David Prangishvili

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David Prangishvili

David Prangishvili (born 1948) is a virologist, Professor at the Pasteur Institute of Paris, and foremost authority on viruses infecting Archaea.

Biography[edit]

David Prangishvili gained a Master of Science degree in 1971 at Tbilisi State University, Georgia, and a PhD (1977) and Habilitation (1989) from Institute of Molecular Biology of the USSR Academy of Sciences, Moscow. He pioneered research on Archaea, the third domain of life, in the USSR and in 1986-1991 was a head of the department of Molecular Biology of Archaea at the Georgian Academy of Sciences, Tbilisi. In 1991-2004 he has worked in Germany, at Max-Planck Institute for Biochemistry and at Regensburg University. Since 2004 he is working at the Pasteur Institute of Paris.

David Prangishvili received a prize of Council of Ministers of the USSR for Excellence in Science and Technology in 1979. David Prangishvili has been elected Member of the Academia Europaea (2018),[1] Member of the European Academy of Microbiology (2015), Foreign Member of the Georgian National Academy of Sciences (2011), visiting professor of Chinese Academy of Sciences (2015).

Works[edit]

David Prangishvili has affected the field of prokaryotic virology by the discovery and description of many new species and families of DNA viruses which infect Archaea,[2][3] encompassing families Ampullaviridae (1), Bicaudaviridae (2), Clavaviridae (3), Globuloviridae (4), Guttaviridae (5), Spiraviridae (6) Tristromaviridae (7), and Portogloboviridae (8), and the order Ligamenvirales (9) (families Rudiviridae (10) and Lipothrixviridae (11) ). He is an author of more than 170 publications in scientific journals and books. Prangishvili’s studies have helped to reveal that DNA viruses of Archaea constitute a distinctive part of the viral world and that Archaea can be infected by viruses with a variety of unusual morphologies which have not been observed among viruses from the other two domains of life, Bacteria and Eukarya.[4][5] The results of his research provide new perspectives concerning the diversity and evolution of viruses and virus-host interactions. (12-14) [6]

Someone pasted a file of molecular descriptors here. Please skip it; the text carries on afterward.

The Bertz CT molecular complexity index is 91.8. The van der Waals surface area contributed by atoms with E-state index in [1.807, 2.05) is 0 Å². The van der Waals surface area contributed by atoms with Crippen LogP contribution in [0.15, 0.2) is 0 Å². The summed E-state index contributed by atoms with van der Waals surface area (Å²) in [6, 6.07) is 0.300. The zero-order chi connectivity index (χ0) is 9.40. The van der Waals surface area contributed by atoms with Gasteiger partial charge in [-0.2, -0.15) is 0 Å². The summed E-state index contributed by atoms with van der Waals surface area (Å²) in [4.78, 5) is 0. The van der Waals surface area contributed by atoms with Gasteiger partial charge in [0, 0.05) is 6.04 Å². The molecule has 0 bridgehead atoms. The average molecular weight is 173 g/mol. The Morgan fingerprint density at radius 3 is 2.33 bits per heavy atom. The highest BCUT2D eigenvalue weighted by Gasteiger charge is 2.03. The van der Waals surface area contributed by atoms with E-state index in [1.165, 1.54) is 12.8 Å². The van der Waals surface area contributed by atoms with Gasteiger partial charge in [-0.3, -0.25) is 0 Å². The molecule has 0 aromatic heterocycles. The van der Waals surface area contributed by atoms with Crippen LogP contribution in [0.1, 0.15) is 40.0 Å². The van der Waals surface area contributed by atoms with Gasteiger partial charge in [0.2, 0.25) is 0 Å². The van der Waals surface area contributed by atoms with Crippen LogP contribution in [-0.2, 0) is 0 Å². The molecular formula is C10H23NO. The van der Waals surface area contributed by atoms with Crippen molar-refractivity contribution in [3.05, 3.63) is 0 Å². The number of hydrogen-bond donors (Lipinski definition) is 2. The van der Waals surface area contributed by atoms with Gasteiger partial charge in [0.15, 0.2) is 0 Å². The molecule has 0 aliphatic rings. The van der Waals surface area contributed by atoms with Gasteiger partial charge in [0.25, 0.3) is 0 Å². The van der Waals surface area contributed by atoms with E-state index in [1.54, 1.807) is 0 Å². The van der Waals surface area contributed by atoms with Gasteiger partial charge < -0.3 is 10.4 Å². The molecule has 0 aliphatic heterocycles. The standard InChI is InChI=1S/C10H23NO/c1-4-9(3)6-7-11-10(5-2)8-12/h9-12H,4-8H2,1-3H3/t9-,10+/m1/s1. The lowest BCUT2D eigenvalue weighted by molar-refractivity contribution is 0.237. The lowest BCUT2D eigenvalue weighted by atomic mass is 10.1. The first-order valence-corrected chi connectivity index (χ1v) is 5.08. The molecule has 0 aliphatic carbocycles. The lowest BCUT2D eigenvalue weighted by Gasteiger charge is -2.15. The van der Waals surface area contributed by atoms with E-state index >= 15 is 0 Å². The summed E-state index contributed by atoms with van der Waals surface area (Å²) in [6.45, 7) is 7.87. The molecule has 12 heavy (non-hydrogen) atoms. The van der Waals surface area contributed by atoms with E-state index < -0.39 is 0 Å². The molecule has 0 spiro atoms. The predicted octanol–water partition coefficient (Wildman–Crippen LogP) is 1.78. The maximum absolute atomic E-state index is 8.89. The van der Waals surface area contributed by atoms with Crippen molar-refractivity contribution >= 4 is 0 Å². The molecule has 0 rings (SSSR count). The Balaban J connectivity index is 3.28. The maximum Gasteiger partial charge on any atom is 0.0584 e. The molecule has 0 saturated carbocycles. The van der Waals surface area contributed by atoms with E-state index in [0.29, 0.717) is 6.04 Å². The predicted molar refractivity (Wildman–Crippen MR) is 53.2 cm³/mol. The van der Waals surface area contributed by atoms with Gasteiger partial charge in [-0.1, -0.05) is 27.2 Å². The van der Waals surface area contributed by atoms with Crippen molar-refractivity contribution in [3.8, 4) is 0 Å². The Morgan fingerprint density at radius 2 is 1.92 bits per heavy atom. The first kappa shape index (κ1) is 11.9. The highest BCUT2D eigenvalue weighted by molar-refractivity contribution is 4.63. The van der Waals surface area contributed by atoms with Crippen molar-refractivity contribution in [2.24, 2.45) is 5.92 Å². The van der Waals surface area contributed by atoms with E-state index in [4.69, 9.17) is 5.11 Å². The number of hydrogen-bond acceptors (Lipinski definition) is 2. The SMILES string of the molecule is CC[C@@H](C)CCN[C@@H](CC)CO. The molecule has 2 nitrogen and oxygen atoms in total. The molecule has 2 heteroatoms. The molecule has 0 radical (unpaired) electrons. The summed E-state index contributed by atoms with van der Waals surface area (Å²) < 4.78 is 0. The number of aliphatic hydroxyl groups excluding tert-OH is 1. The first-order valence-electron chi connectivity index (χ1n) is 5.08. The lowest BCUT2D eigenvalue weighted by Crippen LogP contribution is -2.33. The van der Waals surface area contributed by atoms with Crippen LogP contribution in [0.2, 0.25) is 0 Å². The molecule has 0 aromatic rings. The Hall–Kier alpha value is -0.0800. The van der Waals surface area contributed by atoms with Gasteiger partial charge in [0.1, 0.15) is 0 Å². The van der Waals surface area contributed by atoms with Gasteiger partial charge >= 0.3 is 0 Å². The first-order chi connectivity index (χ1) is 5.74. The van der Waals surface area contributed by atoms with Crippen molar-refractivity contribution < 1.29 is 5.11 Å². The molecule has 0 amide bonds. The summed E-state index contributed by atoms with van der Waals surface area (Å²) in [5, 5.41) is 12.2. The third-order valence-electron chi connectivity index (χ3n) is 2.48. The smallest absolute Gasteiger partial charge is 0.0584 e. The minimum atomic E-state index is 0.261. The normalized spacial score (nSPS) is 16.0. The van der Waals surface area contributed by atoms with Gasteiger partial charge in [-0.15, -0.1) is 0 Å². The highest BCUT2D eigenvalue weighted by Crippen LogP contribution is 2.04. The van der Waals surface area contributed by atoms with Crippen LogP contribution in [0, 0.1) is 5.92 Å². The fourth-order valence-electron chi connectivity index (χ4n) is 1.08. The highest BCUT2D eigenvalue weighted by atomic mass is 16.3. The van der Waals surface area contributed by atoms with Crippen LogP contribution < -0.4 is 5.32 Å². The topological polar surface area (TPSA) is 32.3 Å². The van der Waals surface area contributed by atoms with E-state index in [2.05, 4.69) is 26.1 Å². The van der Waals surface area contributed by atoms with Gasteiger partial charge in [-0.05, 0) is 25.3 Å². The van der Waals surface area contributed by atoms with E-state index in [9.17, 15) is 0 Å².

Publications[edit]

1. Häring M., Rachel R, Peng X, Garrett RA, and Prangishvili D (2005) “Diverse viruses in hot springs of Pozzuoli, Italy, including a unique bottle-shaped archaeal virus ABV from a new family, the Ampullaviridae”. J Virol 147: 2419-2429.

2. Häring M, Vestergaard G, Rachel R, Chen L, Garrett RA and Prangishvili D (2005) “Independent virus development outside a host”. Nature 436: 1101-1102.

3. Mochizuki T, Yoshida T, Tanaka R, Forterre P, Sakob Y, and Prangishvili D (2010) “Diversity of viruses of the hyperthermophilic archaeal genus Aeropyrum, and isolation of the Aeropyrum pernix bacilliform virus 1, APBV1, the first representative of the family Clavaviridae”. Virology 402: 347-354.